Crossing China’s Big Red Currency Line

Crossing China’s Big Red Currency Line
March 20, 2014 1:32 a.m. ET
China’s currency slide continues, crossing a level that traders worry will trigger turmoil for investors. Heard on the Street columnists Alex Frangos, Abheek Bhattacharya and Aaron Back debate what Beijing is aiming to do by letting its currency move sharply lower.
The big red currency has crossed a big red line. It might not be so scary on the other side.

A year of steady appreciation in the yuan has gone poof in a few weeks, with the Chinese unit now crossing the 6.20-per-dollar threshold. Market players have warned that breaching that level would trigger collateral calls on investment products that could unleash even more instability in the currency. Those products were sold when the yuan was stronger than 6.20—with herd-like consensus that it could only go in one direction.
The structured products in question were mostly sold to Chinese export businesses to hedge against dollar earnings. The risk is that some used leverage, making these bets less about hedging and more about speculating.
It is hard to pinpoint exactly how big a threat this poses. Morgan Stanley MS +1.70%estimated the size of this market at $350 billion. It has since revised that to $150 billion. The products expire over two years, meaning there won’t be some giant collective payment due. Others, such as Deutsche Bank, DBK.XE -0.80% say the risks are actually concentrated at weaker yuan levels, such as 6.25. And given that the slide began several weeks ago, some investors have already moved to close out positions and hedge risks.
The volatility adds to jitters about the Chinese economy. Housing prices in February rose at the weakest pace in months, while a loan default by developer Zhejiang Xingrun Real Estate has raised fears that the long-awaited popping of a real-estate bubble is getting closer. Foreign-exchange purchases by Chinese banks dropped sharply in February, indicating speculative inflows are drying up.
Beijing’s currency managers remain very much in charge, however. It’s precisely this type of market pain that they are after to flush out speculators. Policy makers bristle at so-called hot money inflows because they make managing domestic liquidity and money supply more difficult.
The central bank has pushed its yuan “reference rate” to a weaker level each day. This week it also widened the permissible trading band around that rate from 1% to 2% on either side, to signal that even more volatility will be permitted. On Wednesday, the yuan weakened more than 1% past the reference rate for the first time. This shows the band widening wasn’t just a theoretical exercise.
Beijing is betting that even if the yuan products in question blow up, it won’t cause broad harm to the economy. If authorities become concerned, the central bank could swoop in at any time to drive the yuan higher again.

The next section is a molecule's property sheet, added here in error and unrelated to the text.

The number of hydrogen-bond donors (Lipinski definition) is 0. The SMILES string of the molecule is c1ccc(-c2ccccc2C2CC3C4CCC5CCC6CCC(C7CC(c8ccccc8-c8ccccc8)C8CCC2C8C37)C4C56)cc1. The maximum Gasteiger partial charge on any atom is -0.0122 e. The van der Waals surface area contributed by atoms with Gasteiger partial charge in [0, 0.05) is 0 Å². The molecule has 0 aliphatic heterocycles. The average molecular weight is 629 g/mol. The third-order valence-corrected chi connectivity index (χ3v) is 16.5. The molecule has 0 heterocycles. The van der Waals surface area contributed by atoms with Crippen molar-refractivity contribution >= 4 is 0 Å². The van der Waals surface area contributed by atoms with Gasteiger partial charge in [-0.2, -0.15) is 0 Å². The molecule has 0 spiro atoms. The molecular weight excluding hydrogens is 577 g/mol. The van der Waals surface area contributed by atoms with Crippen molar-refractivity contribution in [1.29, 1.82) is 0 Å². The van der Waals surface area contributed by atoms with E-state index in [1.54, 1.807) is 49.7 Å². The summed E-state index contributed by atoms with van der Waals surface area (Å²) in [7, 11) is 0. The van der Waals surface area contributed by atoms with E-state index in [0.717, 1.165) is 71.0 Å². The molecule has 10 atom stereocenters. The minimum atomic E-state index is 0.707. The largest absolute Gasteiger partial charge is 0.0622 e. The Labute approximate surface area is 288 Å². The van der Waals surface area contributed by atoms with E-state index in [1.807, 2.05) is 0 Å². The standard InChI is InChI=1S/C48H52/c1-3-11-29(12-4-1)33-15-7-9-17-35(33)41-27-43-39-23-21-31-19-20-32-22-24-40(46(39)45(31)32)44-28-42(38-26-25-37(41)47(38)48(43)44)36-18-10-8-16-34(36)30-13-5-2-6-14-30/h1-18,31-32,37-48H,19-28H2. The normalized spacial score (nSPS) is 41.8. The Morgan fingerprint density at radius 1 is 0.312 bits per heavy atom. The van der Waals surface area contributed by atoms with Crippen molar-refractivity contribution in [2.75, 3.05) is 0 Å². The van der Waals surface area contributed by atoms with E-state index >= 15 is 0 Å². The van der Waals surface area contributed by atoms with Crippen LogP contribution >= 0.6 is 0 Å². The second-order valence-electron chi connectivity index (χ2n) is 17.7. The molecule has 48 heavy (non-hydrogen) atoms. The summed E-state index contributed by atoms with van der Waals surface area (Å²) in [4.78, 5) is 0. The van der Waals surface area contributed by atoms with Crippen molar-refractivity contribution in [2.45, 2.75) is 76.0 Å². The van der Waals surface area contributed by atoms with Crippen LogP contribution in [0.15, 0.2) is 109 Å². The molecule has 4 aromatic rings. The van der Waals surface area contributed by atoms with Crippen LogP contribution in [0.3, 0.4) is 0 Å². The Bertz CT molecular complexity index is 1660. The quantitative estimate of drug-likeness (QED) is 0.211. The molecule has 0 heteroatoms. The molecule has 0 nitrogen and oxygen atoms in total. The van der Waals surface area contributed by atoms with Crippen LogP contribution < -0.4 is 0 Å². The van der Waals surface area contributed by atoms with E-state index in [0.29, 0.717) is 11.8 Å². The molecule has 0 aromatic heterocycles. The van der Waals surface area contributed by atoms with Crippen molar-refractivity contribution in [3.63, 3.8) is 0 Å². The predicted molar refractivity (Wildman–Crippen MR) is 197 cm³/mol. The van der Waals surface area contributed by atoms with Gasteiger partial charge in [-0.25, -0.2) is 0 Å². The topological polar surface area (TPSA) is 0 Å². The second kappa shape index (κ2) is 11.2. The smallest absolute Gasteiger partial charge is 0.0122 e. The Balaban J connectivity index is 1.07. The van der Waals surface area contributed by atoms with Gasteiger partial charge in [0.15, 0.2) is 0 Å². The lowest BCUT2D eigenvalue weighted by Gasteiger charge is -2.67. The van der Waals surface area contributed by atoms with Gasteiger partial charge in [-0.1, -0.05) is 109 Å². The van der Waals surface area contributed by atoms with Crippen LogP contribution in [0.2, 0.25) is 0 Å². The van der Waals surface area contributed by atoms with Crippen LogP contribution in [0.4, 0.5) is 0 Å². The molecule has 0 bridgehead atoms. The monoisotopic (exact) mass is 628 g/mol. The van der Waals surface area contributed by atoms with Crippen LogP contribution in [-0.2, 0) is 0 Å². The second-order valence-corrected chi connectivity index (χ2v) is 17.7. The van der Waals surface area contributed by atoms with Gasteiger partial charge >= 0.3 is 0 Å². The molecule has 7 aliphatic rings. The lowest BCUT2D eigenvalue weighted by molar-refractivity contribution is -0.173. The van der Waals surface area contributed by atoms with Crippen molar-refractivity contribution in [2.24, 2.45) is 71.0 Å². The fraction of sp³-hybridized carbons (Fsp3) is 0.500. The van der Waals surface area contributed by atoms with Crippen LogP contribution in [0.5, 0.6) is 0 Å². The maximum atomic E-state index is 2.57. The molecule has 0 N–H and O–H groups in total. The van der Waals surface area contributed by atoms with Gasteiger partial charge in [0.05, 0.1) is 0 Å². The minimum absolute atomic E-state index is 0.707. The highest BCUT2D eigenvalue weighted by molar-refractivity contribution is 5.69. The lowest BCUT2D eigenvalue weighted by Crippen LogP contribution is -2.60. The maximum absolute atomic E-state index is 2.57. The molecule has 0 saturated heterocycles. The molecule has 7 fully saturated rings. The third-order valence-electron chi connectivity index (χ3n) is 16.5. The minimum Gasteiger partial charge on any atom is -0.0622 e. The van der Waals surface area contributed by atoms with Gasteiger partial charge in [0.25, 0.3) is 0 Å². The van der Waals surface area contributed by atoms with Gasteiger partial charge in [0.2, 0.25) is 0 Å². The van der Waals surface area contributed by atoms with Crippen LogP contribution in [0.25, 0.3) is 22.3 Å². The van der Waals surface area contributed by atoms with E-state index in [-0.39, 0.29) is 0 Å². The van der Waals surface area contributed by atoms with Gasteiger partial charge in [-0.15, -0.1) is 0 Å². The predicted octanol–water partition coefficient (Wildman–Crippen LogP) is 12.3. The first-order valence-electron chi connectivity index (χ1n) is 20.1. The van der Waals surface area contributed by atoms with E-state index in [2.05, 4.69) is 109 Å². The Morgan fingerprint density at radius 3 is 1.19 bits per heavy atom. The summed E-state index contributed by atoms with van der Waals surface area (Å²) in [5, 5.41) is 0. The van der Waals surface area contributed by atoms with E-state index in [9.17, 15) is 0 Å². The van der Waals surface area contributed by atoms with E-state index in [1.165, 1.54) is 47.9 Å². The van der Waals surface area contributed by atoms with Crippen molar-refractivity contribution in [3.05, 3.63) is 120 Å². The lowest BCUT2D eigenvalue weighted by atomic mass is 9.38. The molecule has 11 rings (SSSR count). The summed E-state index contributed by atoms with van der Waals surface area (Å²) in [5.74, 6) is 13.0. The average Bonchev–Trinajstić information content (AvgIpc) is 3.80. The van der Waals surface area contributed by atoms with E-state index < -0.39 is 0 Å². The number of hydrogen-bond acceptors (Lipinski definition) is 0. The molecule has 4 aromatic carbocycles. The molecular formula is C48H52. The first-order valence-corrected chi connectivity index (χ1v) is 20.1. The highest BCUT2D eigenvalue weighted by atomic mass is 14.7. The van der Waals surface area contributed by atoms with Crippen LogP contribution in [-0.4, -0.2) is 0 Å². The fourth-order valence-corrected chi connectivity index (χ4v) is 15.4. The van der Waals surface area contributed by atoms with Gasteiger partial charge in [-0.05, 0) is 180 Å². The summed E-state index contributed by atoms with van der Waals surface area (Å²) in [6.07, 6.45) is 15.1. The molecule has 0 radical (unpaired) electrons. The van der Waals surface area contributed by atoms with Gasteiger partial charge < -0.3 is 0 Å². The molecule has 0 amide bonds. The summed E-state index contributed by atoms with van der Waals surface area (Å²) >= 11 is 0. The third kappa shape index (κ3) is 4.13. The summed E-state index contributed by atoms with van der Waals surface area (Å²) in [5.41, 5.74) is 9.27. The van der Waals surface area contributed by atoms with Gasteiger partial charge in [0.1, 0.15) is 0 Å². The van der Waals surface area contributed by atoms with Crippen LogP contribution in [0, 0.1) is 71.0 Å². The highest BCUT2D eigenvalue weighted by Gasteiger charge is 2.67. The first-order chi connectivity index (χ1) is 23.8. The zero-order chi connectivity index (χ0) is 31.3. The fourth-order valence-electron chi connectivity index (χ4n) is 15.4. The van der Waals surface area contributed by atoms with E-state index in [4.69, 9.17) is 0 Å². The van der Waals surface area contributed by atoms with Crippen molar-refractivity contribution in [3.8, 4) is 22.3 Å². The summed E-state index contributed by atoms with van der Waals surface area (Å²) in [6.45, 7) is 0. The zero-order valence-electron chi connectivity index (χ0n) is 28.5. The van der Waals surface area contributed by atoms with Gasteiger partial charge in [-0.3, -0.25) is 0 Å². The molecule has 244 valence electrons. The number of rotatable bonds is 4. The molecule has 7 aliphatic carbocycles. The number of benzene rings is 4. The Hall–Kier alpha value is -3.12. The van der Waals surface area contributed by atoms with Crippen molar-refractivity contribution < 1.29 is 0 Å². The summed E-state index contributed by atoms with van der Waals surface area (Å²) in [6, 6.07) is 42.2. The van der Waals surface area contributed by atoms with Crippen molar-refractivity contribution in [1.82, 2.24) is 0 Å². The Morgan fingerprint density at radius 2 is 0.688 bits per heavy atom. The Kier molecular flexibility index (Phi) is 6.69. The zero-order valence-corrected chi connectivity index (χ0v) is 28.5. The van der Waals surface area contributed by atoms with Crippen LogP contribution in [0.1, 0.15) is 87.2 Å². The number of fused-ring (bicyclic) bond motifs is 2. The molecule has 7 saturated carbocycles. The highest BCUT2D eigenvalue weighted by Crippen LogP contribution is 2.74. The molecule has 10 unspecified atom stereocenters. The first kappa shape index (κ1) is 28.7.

China has no problem watching currency speculators writhe in pain. That’s the point.

About bambooinnovator
Kee Koon Boon (“KB”) is the co-founder and director of HERO Investment Management which provides specialized fund management and investment advisory services to the ARCHEA Asia HERO Innovators Fund (, the only Asian SMID-cap tech-focused fund in the industry. KB is an internationally featured investor rooted in the principles of value investing for over a decade as a fund manager and analyst in the Asian capital markets who started his career at a boutique hedge fund in Singapore where he was with the firm since 2002 and was also part of the core investment committee in significantly outperforming the index in the 10-year-plus-old flagship Asian fund. He was also the portfolio manager for Asia-Pacific equities at Korea’s largest mutual fund company. Prior to setting up the H.E.R.O. Innovators Fund, KB was the Chief Investment Officer & CEO of a Singapore Registered Fund Management Company (RFMC) where he is responsible for listed Asian equity investments. KB had taught accounting at the Singapore Management University (SMU) as a faculty member and also pioneered the 15-week course on Accounting Fraud in Asia as an official module at SMU. KB remains grateful and honored to be invited by Singapore’s financial regulator Monetary Authority of Singapore (MAS) to present to their top management team about implementing a world’s first fact-based forward-looking fraud detection framework to bring about benefits for the capital markets in Singapore and for the public and investment community. KB also served the community in sharing his insights in writing articles about value investing and corporate governance in the media that include Business Times, Straits Times, Jakarta Post, Manual of Ideas, Investopedia, TedXWallStreet. He had also presented in top investment, banking and finance conferences in America, Italy, Sydney, Cape Town, HK, China. He has trained CEOs, entrepreneurs, CFOs, management executives in business strategy & business model innovation in Singapore, HK and China.

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